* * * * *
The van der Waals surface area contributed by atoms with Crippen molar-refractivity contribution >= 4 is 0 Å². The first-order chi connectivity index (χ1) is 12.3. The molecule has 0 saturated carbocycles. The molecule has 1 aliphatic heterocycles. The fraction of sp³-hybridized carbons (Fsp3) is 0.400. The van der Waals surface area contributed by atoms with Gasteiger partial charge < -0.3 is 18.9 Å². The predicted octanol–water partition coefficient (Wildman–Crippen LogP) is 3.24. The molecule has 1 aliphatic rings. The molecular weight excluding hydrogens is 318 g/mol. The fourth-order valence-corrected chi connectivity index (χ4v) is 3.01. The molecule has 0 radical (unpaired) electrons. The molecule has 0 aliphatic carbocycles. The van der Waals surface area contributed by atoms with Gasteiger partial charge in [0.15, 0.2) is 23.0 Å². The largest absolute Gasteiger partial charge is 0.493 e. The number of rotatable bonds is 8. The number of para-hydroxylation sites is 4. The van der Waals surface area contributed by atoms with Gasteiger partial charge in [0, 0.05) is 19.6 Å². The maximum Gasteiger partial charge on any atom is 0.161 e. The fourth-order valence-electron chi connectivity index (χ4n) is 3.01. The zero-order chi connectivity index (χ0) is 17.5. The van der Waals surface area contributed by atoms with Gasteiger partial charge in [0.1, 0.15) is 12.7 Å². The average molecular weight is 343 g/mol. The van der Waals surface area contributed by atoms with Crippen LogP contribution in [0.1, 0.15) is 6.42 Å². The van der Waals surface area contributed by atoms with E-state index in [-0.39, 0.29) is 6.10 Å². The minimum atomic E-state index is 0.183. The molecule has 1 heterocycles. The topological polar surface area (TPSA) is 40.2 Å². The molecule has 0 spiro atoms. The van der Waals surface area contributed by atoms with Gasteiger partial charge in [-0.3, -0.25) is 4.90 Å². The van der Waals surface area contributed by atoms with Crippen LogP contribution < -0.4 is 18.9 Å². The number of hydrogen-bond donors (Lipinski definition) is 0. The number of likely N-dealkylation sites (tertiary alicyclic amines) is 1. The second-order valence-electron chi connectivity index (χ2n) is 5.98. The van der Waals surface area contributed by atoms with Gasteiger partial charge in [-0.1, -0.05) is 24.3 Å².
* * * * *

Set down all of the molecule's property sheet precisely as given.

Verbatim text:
The van der Waals surface area contributed by atoms with Crippen molar-refractivity contribution >= 4 is 0 Å². The first-order chi connectivity index (χ1) is 12.3. The molecule has 0 saturated carbocycles. The molecule has 1 aliphatic heterocycles. The fraction of sp³-hybridized carbons (Fsp3) is 0.400. The van der Waals surface area contributed by atoms with Gasteiger partial charge < -0.3 is 18.9 Å². The predicted octanol–water partition coefficient (Wildman–Crippen LogP) is 3.24. The molecule has 1 aliphatic rings. The molecular weight excluding hydrogens is 318 g/mol. The fourth-order valence-corrected chi connectivity index (χ4v) is 3.01. The molecule has 0 radical (unpaired) electrons. The molecule has 0 aliphatic carbocycles. The van der Waals surface area contributed by atoms with Gasteiger partial charge in [0.15, 0.2) is 23.0 Å². The largest absolute Gasteiger partial charge is 0.493 e. The number of rotatable bonds is 8. The number of para-hydroxylation sites is 4. The van der Waals surface area contributed by atoms with Gasteiger partial charge in [0, 0.05) is 19.6 Å². The maximum Gasteiger partial charge on any atom is 0.161 e. The fourth-order valence-electron chi connectivity index (χ4n) is 3.01. The zero-order chi connectivity index (χ0) is 17.5. The van der Waals surface area contributed by atoms with Gasteiger partial charge in [0.1, 0.15) is 12.7 Å². The average molecular weight is 343 g/mol. The van der Waals surface area contributed by atoms with Crippen LogP contribution in [0.1, 0.15) is 6.42 Å². The van der Waals surface area contributed by atoms with E-state index in [-0.39, 0.29) is 6.10 Å². The minimum atomic E-state index is 0.183. The molecule has 1 heterocycles. The topological polar surface area (TPSA) is 40.2 Å². The molecule has 0 spiro atoms. The van der Waals surface area contributed by atoms with Gasteiger partial charge in [-0.3, -0.25) is 4.90 Å². The van der Waals surface area contributed by atoms with Crippen LogP contribution < -0.4 is 18.9 Å². The number of hydrogen-bond donors (Lipinski definition) is 0. The number of likely N-dealkylation sites (tertiary alicyclic amines) is 1. The second-order valence-electron chi connectivity index (χ2n) is 5.98. The van der Waals surface area contributed by atoms with Gasteiger partial charge in [-0.1, -0.05) is 24.3 Å².